Once you’ve nailed the basics, we’ll be releasing our practical application videos with some of our favourite recipes that utilise pectin. Tune in by subscribing to Savour Online Classes.

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Kirsten’s YouTube Relaunch

Kirsten Tibballs of Savour School
Kirsten Tibballs

We are very excited to announce the relaunch of Kirsten’s YouTube channel in March of this year!

The new and improved channel will take a fresh look at some classic content, such as simple recipes and quick tips that can be easily completed in the home kitchen, complete with a free written recipe for your favourite treats – as well as some fantastic new creations for you to try. Kirsten will also be introducing behind-the-scenes footage of event preparation, stage and media appearances, and the sacred, messy, fun, creative process of recipe testing for all of her newest delicious experiments.

Recently, Kirsten has taken a tour of one of the most famous foodie cities in the world – Paris – and we’ve got some incredible footage of all that Paris has to offer, including a list of Kirsten’s favourite chocolate and patisserie shops in the famous City of Love.

So, keep an eye out for some brand new content next month! Coming up, we have interviews with French Master Pâtissier, Christophe Michalak, and world-famous pastry chef, Christophe Adam, of L’Eclair de Genie.

Subscribe to Kirsten Tibballs on YouTube to make sure you don’t miss this special event!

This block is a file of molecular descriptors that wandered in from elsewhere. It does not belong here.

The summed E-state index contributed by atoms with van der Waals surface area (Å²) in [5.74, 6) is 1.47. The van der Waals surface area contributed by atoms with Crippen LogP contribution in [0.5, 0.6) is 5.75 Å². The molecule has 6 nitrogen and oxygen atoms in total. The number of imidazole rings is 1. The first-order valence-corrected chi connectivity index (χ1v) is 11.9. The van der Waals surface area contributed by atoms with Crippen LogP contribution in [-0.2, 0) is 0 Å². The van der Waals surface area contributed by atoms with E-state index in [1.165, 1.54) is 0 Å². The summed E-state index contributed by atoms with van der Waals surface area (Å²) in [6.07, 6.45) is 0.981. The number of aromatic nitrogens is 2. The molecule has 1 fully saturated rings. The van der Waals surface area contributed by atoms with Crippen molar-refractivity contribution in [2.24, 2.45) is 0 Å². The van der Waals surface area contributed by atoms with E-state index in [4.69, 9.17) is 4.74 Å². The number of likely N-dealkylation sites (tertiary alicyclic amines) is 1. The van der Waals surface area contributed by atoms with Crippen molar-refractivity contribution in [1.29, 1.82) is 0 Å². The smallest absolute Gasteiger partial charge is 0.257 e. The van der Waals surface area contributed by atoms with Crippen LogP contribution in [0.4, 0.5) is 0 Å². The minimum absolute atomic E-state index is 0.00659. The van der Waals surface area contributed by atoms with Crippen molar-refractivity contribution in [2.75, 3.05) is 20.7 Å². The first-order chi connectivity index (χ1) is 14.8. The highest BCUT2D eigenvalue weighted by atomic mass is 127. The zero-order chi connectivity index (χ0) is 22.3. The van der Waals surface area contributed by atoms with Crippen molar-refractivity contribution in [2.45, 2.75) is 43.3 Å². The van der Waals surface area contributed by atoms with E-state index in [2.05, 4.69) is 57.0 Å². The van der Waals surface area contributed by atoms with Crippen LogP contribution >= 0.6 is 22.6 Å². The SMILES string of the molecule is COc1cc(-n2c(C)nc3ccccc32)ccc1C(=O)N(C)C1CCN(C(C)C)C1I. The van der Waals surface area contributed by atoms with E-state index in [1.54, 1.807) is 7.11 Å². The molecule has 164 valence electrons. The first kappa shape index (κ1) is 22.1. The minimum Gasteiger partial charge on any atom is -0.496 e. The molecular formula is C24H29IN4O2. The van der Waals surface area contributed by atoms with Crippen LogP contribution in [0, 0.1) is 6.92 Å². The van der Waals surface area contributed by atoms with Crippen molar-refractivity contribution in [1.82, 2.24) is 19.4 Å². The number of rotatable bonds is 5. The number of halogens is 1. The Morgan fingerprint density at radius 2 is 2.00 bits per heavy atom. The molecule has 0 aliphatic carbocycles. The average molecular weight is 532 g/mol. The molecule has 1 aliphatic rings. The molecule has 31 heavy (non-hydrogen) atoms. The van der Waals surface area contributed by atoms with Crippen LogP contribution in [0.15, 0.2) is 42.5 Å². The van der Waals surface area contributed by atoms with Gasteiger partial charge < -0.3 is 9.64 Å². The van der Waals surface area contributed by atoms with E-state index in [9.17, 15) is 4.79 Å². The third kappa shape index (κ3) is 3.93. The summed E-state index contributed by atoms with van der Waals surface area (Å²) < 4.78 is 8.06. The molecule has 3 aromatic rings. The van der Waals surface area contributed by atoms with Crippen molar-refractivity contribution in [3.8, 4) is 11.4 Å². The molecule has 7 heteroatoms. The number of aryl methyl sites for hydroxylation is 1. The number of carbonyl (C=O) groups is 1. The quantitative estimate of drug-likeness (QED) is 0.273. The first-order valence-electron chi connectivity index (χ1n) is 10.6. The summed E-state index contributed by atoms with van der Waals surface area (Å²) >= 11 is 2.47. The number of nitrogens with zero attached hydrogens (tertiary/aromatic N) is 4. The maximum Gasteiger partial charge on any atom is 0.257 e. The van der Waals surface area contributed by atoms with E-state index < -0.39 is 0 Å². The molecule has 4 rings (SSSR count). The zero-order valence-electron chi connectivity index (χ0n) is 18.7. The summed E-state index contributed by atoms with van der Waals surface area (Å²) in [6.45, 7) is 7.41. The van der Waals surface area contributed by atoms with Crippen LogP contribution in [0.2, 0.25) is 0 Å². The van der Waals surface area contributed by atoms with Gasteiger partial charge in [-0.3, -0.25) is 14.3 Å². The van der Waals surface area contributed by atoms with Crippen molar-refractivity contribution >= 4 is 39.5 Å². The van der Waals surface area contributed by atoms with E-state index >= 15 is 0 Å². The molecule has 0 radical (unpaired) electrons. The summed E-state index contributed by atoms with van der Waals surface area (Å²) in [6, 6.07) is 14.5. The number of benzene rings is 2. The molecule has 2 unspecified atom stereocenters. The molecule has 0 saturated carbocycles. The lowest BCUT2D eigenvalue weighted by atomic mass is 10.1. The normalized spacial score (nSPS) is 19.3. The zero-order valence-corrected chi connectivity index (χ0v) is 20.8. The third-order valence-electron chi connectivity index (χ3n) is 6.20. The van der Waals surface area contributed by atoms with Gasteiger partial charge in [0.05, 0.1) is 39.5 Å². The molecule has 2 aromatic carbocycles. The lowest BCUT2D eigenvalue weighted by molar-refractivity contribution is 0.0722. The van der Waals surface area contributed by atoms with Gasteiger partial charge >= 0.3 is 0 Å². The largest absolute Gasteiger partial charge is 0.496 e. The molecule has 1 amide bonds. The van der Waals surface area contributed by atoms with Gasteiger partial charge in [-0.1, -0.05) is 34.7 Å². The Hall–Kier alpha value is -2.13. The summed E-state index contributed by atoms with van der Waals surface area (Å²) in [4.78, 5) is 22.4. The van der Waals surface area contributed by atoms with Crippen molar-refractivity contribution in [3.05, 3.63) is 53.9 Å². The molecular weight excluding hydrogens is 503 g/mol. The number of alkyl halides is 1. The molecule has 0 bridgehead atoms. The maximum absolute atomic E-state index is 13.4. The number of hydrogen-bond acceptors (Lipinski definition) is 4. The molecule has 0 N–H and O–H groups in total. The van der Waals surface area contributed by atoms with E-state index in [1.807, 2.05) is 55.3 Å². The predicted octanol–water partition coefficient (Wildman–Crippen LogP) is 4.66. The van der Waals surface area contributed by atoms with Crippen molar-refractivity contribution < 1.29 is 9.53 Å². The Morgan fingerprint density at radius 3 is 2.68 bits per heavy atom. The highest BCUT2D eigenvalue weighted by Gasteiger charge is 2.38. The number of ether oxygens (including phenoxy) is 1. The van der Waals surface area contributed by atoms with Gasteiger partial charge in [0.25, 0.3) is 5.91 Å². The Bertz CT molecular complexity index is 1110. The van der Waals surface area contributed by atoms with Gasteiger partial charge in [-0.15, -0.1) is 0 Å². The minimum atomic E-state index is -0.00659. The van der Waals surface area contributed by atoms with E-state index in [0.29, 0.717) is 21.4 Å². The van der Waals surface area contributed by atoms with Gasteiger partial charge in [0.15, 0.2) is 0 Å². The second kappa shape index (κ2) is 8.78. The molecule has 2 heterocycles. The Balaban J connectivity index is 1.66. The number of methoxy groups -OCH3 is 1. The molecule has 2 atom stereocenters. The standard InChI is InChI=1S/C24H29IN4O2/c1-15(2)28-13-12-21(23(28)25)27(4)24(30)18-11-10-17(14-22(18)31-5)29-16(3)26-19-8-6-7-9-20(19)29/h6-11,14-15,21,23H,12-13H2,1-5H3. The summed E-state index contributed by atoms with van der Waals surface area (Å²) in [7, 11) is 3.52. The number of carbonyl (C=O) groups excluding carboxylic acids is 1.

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Savour’s Open Day!

Chocolates & Pralines Level 2

It’s that time of year again! Savour Chocolate & Patisserie School will be hosting its biannual open day on Saturday 23rd March. For one day only, you can watch free chocolate and patisserie demonstrations from Kirsten Tibballs and Paul Kennedy. Explore our state of the art kitchen, which hosts some of the world’s most iconic pastry chefs and eat plenty of treats on the day!

It’s the perfect opportunity for budding bakers, pastry chefs and chocolatiers to see what it’s all about before enrolling in one of our popular hands-on classes. You’ll also get to find out about online classes and our exclusive VIP programme, which is ideal for more long term training. Four demonstrations will run every hour from midday and each will display the same products, so you won’t miss out.

Admission is free but limited spaces are available and reservations are required. Book here.

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Kirsten Tibballs Explores Cocoa in Ghana

Kirsten Tibballs in Ghana

Cocoa is the essential ingredient in chocolate and transforming cocoa beans into chocolate is an arduous process. We all love chocolate, but what do we know about the process and where does cocoa come from? Kirsten Tibballs travelled to Ghana to meet those involved in every aspect of cocoa, from growing and fermentation to drying and grading, before we see the final product as chocolate.

Released as an exclusive to subscribers of Savour Online Classes, this 3 part documentary series, Cocoa Plantations of Ghana, was an absolute hit. Due to the success of the series, we’ve released a 15 minute highlights video on YouTube to show you what you can expect!

Learn more

Watch the highlights here for free or sign up to Savour Online Classes for the full version by clicking here.

Shop

Browse our entire cocoa and chocolate range online and in-store at Savour.